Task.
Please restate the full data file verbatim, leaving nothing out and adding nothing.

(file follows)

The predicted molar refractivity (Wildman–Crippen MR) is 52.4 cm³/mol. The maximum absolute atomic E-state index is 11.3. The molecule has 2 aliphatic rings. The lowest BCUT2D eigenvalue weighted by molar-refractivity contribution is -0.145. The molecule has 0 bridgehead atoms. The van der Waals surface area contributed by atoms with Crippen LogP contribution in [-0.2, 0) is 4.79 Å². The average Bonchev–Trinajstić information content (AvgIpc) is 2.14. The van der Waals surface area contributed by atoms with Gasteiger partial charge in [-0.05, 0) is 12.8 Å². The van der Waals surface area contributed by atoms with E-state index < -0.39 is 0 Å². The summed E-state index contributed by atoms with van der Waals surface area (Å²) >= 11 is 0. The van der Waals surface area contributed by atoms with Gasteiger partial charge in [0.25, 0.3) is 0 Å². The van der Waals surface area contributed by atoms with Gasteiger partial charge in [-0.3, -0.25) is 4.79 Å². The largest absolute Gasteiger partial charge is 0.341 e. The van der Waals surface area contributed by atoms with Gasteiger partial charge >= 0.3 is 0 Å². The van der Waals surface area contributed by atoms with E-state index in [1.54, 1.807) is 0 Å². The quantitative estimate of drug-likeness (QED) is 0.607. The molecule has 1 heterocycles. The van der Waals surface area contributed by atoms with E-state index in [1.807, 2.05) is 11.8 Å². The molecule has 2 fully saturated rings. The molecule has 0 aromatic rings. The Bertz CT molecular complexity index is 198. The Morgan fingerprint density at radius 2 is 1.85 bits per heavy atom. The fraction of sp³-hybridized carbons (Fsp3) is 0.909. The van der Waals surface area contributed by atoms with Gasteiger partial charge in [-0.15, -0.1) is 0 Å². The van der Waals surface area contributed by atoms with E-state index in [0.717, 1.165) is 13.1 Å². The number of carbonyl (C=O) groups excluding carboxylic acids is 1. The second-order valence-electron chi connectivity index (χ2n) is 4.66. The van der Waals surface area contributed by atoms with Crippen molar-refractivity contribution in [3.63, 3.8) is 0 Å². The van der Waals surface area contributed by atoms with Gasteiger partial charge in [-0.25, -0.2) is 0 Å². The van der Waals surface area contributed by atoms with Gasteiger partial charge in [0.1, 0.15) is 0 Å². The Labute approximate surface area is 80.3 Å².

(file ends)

The predicted molar refractivity (Wildman–Crippen MR) is 52.4 cm³/mol. The maximum absolute atomic E-state index is 11.3. The molecule has 2 aliphatic rings. The lowest BCUT2D eigenvalue weighted by molar-refractivity contribution is -0.145. The molecule has 0 bridgehead atoms. The van der Waals surface area contributed by atoms with Crippen LogP contribution in [-0.2, 0) is 4.79 Å². The average Bonchev–Trinajstić information content (AvgIpc) is 2.14. The van der Waals surface area contributed by atoms with Gasteiger partial charge in [-0.05, 0) is 12.8 Å². The van der Waals surface area contributed by atoms with E-state index < -0.39 is 0 Å². The summed E-state index contributed by atoms with van der Waals surface area (Å²) >= 11 is 0. The van der Waals surface area contributed by atoms with Gasteiger partial charge in [0.25, 0.3) is 0 Å². The van der Waals surface area contributed by atoms with Gasteiger partial charge in [-0.3, -0.25) is 4.79 Å². The largest absolute Gasteiger partial charge is 0.341 e. The van der Waals surface area contributed by atoms with Gasteiger partial charge >= 0.3 is 0 Å². The van der Waals surface area contributed by atoms with E-state index in [1.54, 1.807) is 0 Å². The quantitative estimate of drug-likeness (QED) is 0.607. The molecule has 1 heterocycles. The van der Waals surface area contributed by atoms with E-state index in [1.807, 2.05) is 11.8 Å². The molecule has 2 fully saturated rings. The molecule has 0 aromatic rings. The Bertz CT molecular complexity index is 198. The Morgan fingerprint density at radius 2 is 1.85 bits per heavy atom. The fraction of sp³-hybridized carbons (Fsp3) is 0.909. The van der Waals surface area contributed by atoms with Gasteiger partial charge in [-0.15, -0.1) is 0 Å². The van der Waals surface area contributed by atoms with E-state index in [0.717, 1.165) is 13.1 Å². The number of carbonyl (C=O) groups excluding carboxylic acids is 1. The second-order valence-electron chi connectivity index (χ2n) is 4.66. The van der Waals surface area contributed by atoms with Crippen molar-refractivity contribution in [3.63, 3.8) is 0 Å². The van der Waals surface area contributed by atoms with Gasteiger partial charge in [-0.25, -0.2) is 0 Å². The van der Waals surface area contributed by atoms with Gasteiger partial charge in [0.1, 0.15) is 0 Å². The Labute approximate surface area is 80.3 Å².